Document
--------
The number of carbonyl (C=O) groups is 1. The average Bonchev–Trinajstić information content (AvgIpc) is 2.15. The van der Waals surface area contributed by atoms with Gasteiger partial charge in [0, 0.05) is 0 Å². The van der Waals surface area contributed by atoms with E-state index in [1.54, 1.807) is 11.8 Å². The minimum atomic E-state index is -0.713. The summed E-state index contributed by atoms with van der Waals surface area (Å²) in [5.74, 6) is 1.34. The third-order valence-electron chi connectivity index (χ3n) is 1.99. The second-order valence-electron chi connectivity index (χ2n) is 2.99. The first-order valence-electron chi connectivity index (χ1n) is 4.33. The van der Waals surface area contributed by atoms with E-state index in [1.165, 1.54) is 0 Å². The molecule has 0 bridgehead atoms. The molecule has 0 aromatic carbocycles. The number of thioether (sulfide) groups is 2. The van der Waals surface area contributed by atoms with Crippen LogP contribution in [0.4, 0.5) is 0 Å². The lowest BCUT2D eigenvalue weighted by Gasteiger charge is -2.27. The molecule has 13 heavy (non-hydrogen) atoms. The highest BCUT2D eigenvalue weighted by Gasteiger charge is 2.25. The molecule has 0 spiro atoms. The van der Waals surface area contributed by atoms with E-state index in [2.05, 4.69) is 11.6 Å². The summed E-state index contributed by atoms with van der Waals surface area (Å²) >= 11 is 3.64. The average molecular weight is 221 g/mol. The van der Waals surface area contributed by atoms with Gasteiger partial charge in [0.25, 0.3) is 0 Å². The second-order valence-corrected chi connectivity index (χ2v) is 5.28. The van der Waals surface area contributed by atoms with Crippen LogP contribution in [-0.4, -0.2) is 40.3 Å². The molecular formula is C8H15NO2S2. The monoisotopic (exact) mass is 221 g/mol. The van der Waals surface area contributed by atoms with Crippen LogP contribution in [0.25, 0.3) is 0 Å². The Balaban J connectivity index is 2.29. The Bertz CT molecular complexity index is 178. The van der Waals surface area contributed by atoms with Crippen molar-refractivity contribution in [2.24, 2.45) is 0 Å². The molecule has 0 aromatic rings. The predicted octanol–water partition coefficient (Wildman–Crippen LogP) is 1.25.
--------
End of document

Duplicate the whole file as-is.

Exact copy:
The number of carbonyl (C=O) groups is 1. The average Bonchev–Trinajstić information content (AvgIpc) is 2.15. The van der Waals surface area contributed by atoms with Gasteiger partial charge in [0, 0.05) is 0 Å². The van der Waals surface area contributed by atoms with E-state index in [1.54, 1.807) is 11.8 Å². The minimum atomic E-state index is -0.713. The summed E-state index contributed by atoms with van der Waals surface area (Å²) in [5.74, 6) is 1.34. The third-order valence-electron chi connectivity index (χ3n) is 1.99. The second-order valence-electron chi connectivity index (χ2n) is 2.99. The first-order valence-electron chi connectivity index (χ1n) is 4.33. The van der Waals surface area contributed by atoms with E-state index in [1.165, 1.54) is 0 Å². The molecule has 0 bridgehead atoms. The molecule has 0 aromatic carbocycles. The number of thioether (sulfide) groups is 2. The van der Waals surface area contributed by atoms with Crippen LogP contribution in [0.4, 0.5) is 0 Å². The lowest BCUT2D eigenvalue weighted by Gasteiger charge is -2.27. The molecule has 13 heavy (non-hydrogen) atoms. The highest BCUT2D eigenvalue weighted by Gasteiger charge is 2.25. The molecule has 0 spiro atoms. The van der Waals surface area contributed by atoms with E-state index in [2.05, 4.69) is 11.6 Å². The summed E-state index contributed by atoms with van der Waals surface area (Å²) >= 11 is 3.64. The average molecular weight is 221 g/mol. The van der Waals surface area contributed by atoms with Gasteiger partial charge in [0.25, 0.3) is 0 Å². The second-order valence-corrected chi connectivity index (χ2v) is 5.28. The van der Waals surface area contributed by atoms with Crippen LogP contribution in [-0.4, -0.2) is 40.3 Å². The molecular formula is C8H15NO2S2. The monoisotopic (exact) mass is 221 g/mol. The van der Waals surface area contributed by atoms with Crippen LogP contribution in [0.25, 0.3) is 0 Å². The Balaban J connectivity index is 2.29. The Bertz CT molecular complexity index is 178. The van der Waals surface area contributed by atoms with Crippen molar-refractivity contribution in [2.24, 2.45) is 0 Å². The molecule has 0 aromatic rings. The predicted octanol–water partition coefficient (Wildman–Crippen LogP) is 1.25.